Great numbers, but you’ll have to play to its strengths out in the real world
Yes, it’s a2.0-liter limousine,but if that offends you, consider this the halfway house between a luxo barge and a BMWi8.
This isn’t your off-the-shelf four-banger. It’s actually BMW’s most powerful, at 258hp. Between the flywheel and the eight-speed auto is a fat, disc-shaped electric motor, so the total system power is 322hp. The electric motor drives through the 740e’s gearbox, which means its full power is available right across the speed range, rather than falling off as speed rises.
The engine always operates with the motor, but there’s a clutch between the two, so the motor can drive the car with the engine sleeping. Under those electric-only circs, the motor is rated at 111hp. Enough to get you to a motorway cruise. Since it’s a plug-in hybrid, it can go for an EU-rated 45km, or real-world 32, before the battery is drained.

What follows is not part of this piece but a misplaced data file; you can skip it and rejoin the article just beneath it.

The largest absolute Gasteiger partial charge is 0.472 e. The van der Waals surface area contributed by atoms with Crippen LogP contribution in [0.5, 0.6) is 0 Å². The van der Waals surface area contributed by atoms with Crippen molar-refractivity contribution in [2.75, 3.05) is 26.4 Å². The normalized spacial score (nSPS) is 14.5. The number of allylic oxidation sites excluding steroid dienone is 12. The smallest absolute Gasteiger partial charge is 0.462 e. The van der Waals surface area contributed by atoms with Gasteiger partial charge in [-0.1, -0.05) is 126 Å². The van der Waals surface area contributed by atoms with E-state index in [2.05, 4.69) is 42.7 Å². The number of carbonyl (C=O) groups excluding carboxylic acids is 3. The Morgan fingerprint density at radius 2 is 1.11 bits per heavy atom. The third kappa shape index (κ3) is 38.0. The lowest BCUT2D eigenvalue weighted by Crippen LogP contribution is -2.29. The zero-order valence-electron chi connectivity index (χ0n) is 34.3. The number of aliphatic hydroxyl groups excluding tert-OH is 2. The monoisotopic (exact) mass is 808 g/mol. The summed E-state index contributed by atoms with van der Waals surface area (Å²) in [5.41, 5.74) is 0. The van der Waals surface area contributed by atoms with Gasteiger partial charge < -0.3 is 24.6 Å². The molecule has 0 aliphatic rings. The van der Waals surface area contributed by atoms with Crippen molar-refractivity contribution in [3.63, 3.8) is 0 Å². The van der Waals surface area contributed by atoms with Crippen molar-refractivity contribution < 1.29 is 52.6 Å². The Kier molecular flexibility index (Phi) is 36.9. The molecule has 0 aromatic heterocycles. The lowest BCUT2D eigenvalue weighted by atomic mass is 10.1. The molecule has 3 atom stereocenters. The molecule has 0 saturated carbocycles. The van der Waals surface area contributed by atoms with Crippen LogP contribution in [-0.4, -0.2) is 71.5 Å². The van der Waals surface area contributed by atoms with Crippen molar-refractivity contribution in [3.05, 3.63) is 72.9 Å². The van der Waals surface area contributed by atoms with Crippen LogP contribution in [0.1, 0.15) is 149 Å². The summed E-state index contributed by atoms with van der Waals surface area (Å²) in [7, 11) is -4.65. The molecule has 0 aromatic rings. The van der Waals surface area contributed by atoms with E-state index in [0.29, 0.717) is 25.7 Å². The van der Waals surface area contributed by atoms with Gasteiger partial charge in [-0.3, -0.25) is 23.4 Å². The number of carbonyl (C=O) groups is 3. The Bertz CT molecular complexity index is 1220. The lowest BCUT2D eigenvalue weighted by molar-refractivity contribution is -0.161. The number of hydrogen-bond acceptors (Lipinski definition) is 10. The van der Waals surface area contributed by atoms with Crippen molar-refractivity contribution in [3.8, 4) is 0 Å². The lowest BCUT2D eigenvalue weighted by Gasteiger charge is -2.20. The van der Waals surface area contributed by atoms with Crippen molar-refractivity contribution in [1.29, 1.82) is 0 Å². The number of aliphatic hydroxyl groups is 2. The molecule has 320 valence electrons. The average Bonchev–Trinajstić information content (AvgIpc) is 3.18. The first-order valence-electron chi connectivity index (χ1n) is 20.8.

In electric mode, progress is obviously near-silent. In hybrid mode, the switching between engine-on and engine-off is pretty smooth too. But it aims to keep the engine running at low revs, and that means a tinkly vibration. Mash the throttle and the noise doesn’t get anymore pleasant, but it certainly gets along well. The alternative, the 740d non-hybrid diesel six, sounds nicer, but clatters in town.
As always with these PHEVs, economy depends on how often you plug it in. If you’re on a long trip away from sockets, economy will be slightly better than a740i but not asgood as a 740d.
But, if you plug in, things get better. I did a journey of 64km across the rolling countryside near Munich. The car started out fully charged. Because the destination was in the navigation, it aimed to get me there with a depleted battery. Its strategy was to use the gas for the faster parts of the trip, and electric elsewhere. Driven briskly, it did 23km/L. It also drained 80% of its battery. A car for the shorter commute, then.
BMW 740e iPerformance